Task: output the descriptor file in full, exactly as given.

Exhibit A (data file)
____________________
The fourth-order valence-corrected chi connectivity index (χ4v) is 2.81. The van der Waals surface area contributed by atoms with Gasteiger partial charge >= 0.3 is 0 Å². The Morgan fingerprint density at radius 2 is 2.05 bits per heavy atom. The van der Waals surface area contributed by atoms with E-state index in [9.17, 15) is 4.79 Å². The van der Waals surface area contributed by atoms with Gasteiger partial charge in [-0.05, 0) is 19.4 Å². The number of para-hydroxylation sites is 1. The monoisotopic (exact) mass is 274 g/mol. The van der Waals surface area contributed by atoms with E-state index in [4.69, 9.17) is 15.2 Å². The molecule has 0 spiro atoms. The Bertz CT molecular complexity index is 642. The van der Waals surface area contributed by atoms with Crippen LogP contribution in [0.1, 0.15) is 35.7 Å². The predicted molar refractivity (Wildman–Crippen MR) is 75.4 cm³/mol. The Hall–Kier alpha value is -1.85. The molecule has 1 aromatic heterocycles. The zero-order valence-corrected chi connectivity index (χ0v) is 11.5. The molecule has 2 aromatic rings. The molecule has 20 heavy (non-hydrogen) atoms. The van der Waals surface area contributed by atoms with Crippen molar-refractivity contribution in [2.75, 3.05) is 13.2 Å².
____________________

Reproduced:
The fourth-order valence-corrected chi connectivity index (χ4v) is 2.81. The van der Waals surface area contributed by atoms with Gasteiger partial charge >= 0.3 is 0 Å². The Morgan fingerprint density at radius 2 is 2.05 bits per heavy atom. The van der Waals surface area contributed by atoms with E-state index in [9.17, 15) is 4.79 Å². The van der Waals surface area contributed by atoms with Gasteiger partial charge in [-0.05, 0) is 19.4 Å². The number of para-hydroxylation sites is 1. The monoisotopic (exact) mass is 274 g/mol. The van der Waals surface area contributed by atoms with E-state index in [4.69, 9.17) is 15.2 Å². The molecule has 0 spiro atoms. The Bertz CT molecular complexity index is 642. The van der Waals surface area contributed by atoms with Crippen LogP contribution in [0.1, 0.15) is 35.7 Å². The predicted molar refractivity (Wildman–Crippen MR) is 75.4 cm³/mol. The Hall–Kier alpha value is -1.85. The molecule has 1 aromatic heterocycles. The zero-order valence-corrected chi connectivity index (χ0v) is 11.5. The molecule has 2 aromatic rings. The molecule has 20 heavy (non-hydrogen) atoms. The van der Waals surface area contributed by atoms with Crippen molar-refractivity contribution in [2.75, 3.05) is 13.2 Å².